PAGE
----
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Are there any technical reasons or use cases for why sudo:: in TRAMP cannot use the rightmost host to the left of it, instead of localhost?

When I do /ssh:myname@my-remote-hostname.example.com|sudo::/tmp/file, I would expect the sudo:: to implicitly use root@my-remote-hostname.example.com.

More generally, when multiple SSH hops are chained together, such as in/ssh:jumpbox.example.com|ssh:remote.example.com|sudo::/tmp/file, I would expect the sudo:: to always use the rightmost host to the left of the sudo::.

I expect this because from a user interface and experience perspective, to me this seems like the obviously more intuitive and most convenient behavior for it to do.

But this does not happen. Instead, sudo:: seems to always implicitly use root @ the local host.

I understand that this is how it is. What I don't understand is why? Are there technical reasons for why implementing this would be difficult, or common use cases I am not imagining that would be broken if this was implemented?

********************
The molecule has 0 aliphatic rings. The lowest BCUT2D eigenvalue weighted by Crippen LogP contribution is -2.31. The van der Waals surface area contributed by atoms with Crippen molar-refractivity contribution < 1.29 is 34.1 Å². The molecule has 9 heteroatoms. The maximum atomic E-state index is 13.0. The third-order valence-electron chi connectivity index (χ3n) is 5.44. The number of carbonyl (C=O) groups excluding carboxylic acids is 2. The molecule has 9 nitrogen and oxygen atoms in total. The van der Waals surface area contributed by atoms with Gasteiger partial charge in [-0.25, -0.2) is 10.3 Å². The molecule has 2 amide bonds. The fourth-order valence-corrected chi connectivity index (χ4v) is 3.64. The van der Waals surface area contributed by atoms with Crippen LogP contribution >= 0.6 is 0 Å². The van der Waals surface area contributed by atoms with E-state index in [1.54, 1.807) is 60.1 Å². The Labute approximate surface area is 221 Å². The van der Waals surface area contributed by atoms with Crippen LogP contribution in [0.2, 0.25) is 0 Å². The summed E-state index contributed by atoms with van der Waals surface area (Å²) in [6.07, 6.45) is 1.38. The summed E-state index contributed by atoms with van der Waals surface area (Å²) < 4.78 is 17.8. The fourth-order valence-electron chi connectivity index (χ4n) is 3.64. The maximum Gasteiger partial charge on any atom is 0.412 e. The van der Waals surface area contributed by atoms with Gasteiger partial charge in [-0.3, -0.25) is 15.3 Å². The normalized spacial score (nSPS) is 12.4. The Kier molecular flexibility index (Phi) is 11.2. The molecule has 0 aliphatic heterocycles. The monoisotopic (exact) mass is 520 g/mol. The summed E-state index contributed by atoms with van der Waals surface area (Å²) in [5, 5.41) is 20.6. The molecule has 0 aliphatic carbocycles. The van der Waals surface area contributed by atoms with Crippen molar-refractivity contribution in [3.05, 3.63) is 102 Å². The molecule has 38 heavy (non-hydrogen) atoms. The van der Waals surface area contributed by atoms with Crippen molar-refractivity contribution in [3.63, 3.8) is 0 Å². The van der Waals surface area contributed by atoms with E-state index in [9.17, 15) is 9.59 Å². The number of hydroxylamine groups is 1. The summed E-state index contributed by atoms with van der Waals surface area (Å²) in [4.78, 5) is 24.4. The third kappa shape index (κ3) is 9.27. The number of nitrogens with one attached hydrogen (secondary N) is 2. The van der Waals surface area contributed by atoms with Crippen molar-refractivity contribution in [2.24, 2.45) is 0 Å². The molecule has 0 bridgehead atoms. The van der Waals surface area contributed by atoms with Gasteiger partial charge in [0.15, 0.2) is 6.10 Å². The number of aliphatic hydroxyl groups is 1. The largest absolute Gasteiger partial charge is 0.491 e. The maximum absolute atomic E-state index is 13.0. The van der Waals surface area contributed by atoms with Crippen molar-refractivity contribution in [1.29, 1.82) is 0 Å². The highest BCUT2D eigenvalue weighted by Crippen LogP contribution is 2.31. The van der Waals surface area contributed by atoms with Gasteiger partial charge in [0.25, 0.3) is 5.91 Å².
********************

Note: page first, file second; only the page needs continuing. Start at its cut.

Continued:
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You'll be happy to learn that in more recent tramp releases (first included in Emacs 27.1) the :: case will work the way you want it to, such that /ssh:you@remotehost|sudo:: will re-use remotehost rather than your own local hostname, so you won't end up with a bad proxy entry.

In addition, the likes of /ssh:you@remotehost|sudo:localhost: are detected and flagged as user errors.

Of course, if you are liable to use a mixture of Emacs versions, you should continue to treat :: as unsafe when multi-hopping in general, to avoid potential mishap.

-- https://stackoverflow.com/questions/2177687/open-file-via-ssh-and-sudo-with-emacs/16408592#comment94821206_16408592

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  • So I think this answers my question implicitly: no, there are no technical issues or use cases preventing it, as evidence by the fact that it was recently done. Thanks! – mtraceur Aug 15 at 4:15
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    And in case you cannot upgrade to the just released Emacs 27.1, you might use Tramp from GNU ELPA. That version has also solved the problem. – Michael Albinus Aug 15 at 14:00

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